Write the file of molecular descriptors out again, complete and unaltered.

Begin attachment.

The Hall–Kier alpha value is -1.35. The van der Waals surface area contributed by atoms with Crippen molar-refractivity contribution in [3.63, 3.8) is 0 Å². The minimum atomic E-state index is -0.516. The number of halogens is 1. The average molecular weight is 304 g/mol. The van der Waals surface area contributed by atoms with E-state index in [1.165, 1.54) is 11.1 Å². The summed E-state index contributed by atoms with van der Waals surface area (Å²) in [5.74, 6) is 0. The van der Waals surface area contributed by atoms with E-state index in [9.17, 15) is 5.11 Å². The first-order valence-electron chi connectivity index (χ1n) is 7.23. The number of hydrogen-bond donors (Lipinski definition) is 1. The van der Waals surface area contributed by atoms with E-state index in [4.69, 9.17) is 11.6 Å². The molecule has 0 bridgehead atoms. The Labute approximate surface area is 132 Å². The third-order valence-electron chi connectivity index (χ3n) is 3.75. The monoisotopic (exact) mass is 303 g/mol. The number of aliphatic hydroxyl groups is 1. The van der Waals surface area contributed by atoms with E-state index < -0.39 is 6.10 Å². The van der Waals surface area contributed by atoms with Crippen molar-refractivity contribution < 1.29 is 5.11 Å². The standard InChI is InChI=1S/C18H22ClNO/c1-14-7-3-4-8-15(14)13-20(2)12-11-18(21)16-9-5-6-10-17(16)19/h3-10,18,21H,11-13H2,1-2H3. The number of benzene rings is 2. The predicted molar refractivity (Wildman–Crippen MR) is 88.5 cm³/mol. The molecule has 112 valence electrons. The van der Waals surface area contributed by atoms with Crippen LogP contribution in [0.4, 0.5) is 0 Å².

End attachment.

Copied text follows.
The Hall–Kier alpha value is -1.35. The van der Waals surface area contributed by atoms with Crippen molar-refractivity contribution in [3.63, 3.8) is 0 Å². The minimum atomic E-state index is -0.516. The number of halogens is 1. The average molecular weight is 304 g/mol. The van der Waals surface area contributed by atoms with E-state index in [1.165, 1.54) is 11.1 Å². The summed E-state index contributed by atoms with van der Waals surface area (Å²) in [5.74, 6) is 0. The van der Waals surface area contributed by atoms with E-state index in [9.17, 15) is 5.11 Å². The first-order valence-electron chi connectivity index (χ1n) is 7.23. The number of hydrogen-bond donors (Lipinski definition) is 1. The van der Waals surface area contributed by atoms with E-state index in [4.69, 9.17) is 11.6 Å². The molecule has 0 bridgehead atoms. The Labute approximate surface area is 132 Å². The third-order valence-electron chi connectivity index (χ3n) is 3.75. The monoisotopic (exact) mass is 303 g/mol. The number of aliphatic hydroxyl groups is 1. The van der Waals surface area contributed by atoms with E-state index < -0.39 is 6.10 Å². The van der Waals surface area contributed by atoms with Crippen molar-refractivity contribution < 1.29 is 5.11 Å². The standard InChI is InChI=1S/C18H22ClNO/c1-14-7-3-4-8-15(14)13-20(2)12-11-18(21)16-9-5-6-10-17(16)19/h3-10,18,21H,11-13H2,1-2H3. The number of benzene rings is 2. The predicted molar refractivity (Wildman–Crippen MR) is 88.5 cm³/mol. The molecule has 112 valence electrons. The van der Waals surface area contributed by atoms with Crippen LogP contribution in [0.4, 0.5) is 0 Å².